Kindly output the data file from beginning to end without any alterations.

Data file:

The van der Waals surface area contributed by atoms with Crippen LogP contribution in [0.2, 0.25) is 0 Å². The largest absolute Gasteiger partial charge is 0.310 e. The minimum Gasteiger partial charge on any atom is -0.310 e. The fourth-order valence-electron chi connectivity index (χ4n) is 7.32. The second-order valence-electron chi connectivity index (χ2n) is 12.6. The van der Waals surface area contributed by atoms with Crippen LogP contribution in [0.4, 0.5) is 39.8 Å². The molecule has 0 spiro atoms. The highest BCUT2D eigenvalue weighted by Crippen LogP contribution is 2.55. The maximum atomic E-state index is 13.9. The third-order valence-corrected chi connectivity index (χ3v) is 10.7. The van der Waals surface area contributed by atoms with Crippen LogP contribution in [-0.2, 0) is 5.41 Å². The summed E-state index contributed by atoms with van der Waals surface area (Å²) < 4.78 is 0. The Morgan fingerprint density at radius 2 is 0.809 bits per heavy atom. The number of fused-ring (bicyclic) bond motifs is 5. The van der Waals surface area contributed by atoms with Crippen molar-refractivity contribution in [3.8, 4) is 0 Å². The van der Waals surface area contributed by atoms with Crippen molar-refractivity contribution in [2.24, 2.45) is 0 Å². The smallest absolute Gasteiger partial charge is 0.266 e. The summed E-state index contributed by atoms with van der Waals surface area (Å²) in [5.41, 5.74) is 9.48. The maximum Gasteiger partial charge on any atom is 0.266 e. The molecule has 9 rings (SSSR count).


The van der Waals surface area contributed by atoms with Crippen LogP contribution in [0.2, 0.25) is 0 Å². The largest absolute Gasteiger partial charge is 0.310 e. The minimum Gasteiger partial charge on any atom is -0.310 e. The fourth-order valence-electron chi connectivity index (χ4n) is 7.32. The second-order valence-electron chi connectivity index (χ2n) is 12.6. The van der Waals surface area contributed by atoms with Crippen LogP contribution in [0.4, 0.5) is 39.8 Å². The molecule has 0 spiro atoms. The highest BCUT2D eigenvalue weighted by Crippen LogP contribution is 2.55. The maximum atomic E-state index is 13.9. The third-order valence-corrected chi connectivity index (χ3v) is 10.7. The van der Waals surface area contributed by atoms with Crippen LogP contribution in [-0.2, 0) is 5.41 Å². The summed E-state index contributed by atoms with van der Waals surface area (Å²) < 4.78 is 0. The Morgan fingerprint density at radius 2 is 0.809 bits per heavy atom. The number of fused-ring (bicyclic) bond motifs is 5. The van der Waals surface area contributed by atoms with Crippen molar-refractivity contribution in [3.8, 4) is 0 Å². The van der Waals surface area contributed by atoms with Crippen molar-refractivity contribution in [2.24, 2.45) is 0 Å². The smallest absolute Gasteiger partial charge is 0.266 e. The summed E-state index contributed by atoms with van der Waals surface area (Å²) in [5.41, 5.74) is 9.48. The maximum Gasteiger partial charge on any atom is 0.266 e. The molecule has 9 rings (SSSR count).